work in progress

When I was a little boy I was given lots of toy cars. I loved toy cars. I would lie on my side with a car in my hand, get my face right down low so my eyes were really at ground level, and then spend ages pushing the car around so I could see how realistic it looked. I would line them all up in different orders (colour, size and so on). And when my dad built me a wooden multi-storey car park I was ecstatic. It had a lift that you wound up and down, three levels, ramps between the levels and lots of things you would find on one of the plastic ones you can buy nowadays. I loved it and used it until I wore it out.

I don’t remember all the toy cars I had (although I do remember having a surfeit of tractors – but that’s another story!). But I do remember one in particular. It was a Corgi Whizzwheels Tour de France Manager’s Car. It was the fastest car I had and I thought it was brilliant. I took it to school with me one day because I was proud of it and during lunch time my friends and I took turns in whizzing it across the playground. It had never had such an open space on which to be whizzed and it shot across the playground at record speed. But every so often it would hit a stone or a wall and crash. By the end of the lunch hour its lovely bright red paintwork was badly scuffed, the plastic windows were broken, there were dents in the bodywork and the wheels looked worn out. What I had once cherished was badly damaged and although I was sad about it at the time I don’t remember being too upset. But the car got consigned to the bottom of my car tin and never saw the light of day again – up to the day when it was thrown out because it was so badly damaged.

Somehow I never forgot that car and a year or so ago I remembered it and wondered if I might find one on a popular online auction site. So I went online and searched for it. I was delighted when a few hits came up and when I clicked on them I was presented with pristine versions of my beloved car. I then looked at the prices. The minimum price was £100, and if you wanted one ‘mint in box’ you were looking at £200+. I couldn’t believe it. My first thought was regret: “Why didn’t I keep it in its box?” and then sadness: “I can never afford one of those.”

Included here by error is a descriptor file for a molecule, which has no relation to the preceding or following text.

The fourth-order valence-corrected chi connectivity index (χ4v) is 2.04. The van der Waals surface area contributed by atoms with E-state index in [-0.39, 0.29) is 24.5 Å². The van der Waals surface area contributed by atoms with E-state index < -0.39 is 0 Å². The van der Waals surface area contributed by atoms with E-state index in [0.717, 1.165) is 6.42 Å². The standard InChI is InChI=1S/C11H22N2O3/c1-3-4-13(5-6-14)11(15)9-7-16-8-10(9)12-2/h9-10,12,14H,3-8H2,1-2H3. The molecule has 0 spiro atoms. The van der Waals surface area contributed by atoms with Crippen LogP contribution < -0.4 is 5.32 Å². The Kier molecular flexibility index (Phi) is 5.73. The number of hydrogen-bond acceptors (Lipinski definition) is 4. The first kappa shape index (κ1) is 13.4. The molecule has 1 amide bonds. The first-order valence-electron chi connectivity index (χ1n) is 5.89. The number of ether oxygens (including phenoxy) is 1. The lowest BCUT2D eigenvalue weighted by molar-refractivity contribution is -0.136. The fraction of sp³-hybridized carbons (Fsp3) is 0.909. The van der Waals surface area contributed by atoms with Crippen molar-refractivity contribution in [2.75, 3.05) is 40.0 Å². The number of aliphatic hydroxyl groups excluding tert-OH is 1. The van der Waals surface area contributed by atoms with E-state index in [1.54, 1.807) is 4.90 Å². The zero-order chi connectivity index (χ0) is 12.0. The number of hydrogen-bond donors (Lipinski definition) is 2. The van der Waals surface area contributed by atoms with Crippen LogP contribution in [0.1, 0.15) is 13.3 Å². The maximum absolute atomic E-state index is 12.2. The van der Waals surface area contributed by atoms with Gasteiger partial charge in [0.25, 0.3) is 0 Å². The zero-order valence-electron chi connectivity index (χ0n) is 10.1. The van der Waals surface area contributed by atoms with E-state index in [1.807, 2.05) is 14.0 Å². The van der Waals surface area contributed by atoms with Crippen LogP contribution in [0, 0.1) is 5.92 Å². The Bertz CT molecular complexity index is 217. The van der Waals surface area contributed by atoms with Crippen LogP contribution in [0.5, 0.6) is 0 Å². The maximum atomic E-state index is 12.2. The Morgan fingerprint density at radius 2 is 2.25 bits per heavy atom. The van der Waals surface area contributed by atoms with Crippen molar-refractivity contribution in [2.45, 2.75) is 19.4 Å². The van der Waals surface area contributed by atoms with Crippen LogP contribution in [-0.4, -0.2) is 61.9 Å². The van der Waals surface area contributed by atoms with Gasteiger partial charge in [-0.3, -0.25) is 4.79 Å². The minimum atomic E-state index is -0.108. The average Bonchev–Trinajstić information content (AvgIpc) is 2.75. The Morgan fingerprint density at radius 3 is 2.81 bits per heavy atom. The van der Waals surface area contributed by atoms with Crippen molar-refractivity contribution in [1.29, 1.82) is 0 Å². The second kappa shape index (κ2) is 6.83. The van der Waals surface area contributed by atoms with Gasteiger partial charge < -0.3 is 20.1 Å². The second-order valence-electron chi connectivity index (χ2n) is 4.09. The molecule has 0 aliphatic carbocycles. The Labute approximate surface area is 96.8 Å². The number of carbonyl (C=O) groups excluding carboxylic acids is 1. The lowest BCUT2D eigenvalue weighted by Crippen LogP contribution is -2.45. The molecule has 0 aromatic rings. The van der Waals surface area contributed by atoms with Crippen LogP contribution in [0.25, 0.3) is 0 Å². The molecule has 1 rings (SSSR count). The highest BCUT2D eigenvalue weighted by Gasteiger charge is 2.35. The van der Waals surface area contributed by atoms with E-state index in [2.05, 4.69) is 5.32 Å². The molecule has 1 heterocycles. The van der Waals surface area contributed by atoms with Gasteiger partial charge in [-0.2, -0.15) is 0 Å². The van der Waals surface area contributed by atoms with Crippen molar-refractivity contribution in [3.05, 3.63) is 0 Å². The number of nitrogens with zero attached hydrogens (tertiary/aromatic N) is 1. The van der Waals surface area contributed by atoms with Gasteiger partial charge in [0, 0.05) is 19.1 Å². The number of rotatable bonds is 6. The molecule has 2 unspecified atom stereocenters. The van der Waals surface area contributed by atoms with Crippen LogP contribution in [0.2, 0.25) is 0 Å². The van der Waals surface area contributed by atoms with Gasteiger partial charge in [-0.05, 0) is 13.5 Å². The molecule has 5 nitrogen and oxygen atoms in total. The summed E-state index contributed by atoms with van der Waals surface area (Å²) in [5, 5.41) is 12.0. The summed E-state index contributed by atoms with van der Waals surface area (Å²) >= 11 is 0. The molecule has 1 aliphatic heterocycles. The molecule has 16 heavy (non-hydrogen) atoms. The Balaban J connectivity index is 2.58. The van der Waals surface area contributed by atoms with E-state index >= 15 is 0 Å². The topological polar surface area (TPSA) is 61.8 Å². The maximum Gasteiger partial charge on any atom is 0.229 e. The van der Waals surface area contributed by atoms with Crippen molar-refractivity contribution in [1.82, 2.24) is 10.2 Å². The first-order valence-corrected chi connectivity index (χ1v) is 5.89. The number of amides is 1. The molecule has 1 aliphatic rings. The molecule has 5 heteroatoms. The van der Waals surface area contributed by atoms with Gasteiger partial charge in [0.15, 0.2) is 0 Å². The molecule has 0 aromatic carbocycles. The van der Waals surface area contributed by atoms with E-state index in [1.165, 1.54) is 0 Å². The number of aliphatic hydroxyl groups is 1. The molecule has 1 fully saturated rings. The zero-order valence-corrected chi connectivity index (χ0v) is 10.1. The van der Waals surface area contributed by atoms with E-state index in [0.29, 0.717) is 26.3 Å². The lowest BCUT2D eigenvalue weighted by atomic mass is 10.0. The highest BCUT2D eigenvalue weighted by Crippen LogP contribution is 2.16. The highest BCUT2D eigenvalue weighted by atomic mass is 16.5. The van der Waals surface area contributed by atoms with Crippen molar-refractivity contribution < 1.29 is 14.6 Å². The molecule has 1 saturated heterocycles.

So I didn’t bid on any of them. But one of the things that popular auction website does is remember when you have searched for something and it keeps offering you similar items. A couple of months ago it offered me a scratched, damaged Corgi Whizzwheels Tour de France Manager’s Car. It was not being bid on so I put in a low bid and waited. I watched and waited. I grew anxious and excited as I watched and waited and the time for the auction drew near. I was still the winning bid with a couple of minutes to go.

The tension was quite palpable.

The timer counted down. And then at the last minute someone else outbid me and I lost the car. I was really disappointed. But I resolved to keep checking to see if similar cars turned up. A month ago another one did. I put in a similar bid to the previous time and tried to be relaxed and nonchalant about it. If I didn’t win I was not going to worry.

The timer ticked down but I didn’t check it.

I waited, not daring to look, and when I checked at the end of the auction I had won! I was thrilled. A few days later the car arrived and I held one in my hands again after all those years. It was a special moment. Then I looked at the damage. The paintwork was scratched. The stickers on it were in pieces. The plastic front bumper was scratched and a bit was missing. The wheels had seen better days. And the aerial on the top was missing. This is the car as it arrived. 

I resolved that I would restore it. I took it under my coat to a car spares shop in town and surreptitiously held it up against the cans of car paint to find the best match for the red paintwork. I looked online and found places that sold replacement stickers and new windscreens. And I started the process of restoring it.

I dismantled the car and took it back to its component pieces. I stripped the paint off and re-sprayed the bodywork. I cleaned up the grubby bits of plastic. I bought some plastic filler and re-built the front bumper. I found some chrome paint and repainted the bumper. I even rebuilt the aerial.

I haven’t finished yet. I still have to finish the wheels, repaint the underside, paint the aerial and put the stickers on it. But it is getting there. Soon it will be finished. I will post a picture of the finished car when I do. I hope the car feels cherished.

The reflection today is probably one you’ve already considered. God is far more passionate about us than I am about my little car. He has paid a priceless price for us in Jesus. And he wants to restore us by the work of his Spirit in us – changing us slowly to become what he created us to be. I hope you feel cherished and special. And we should all realised that God hasn’t finished the restoration process for any of us yet, so let’s be patient with one another.

Be blessed, be a blessing

One thought on “work in progress

  1. Pingback: isn’t it ironic? | nukelearfishing

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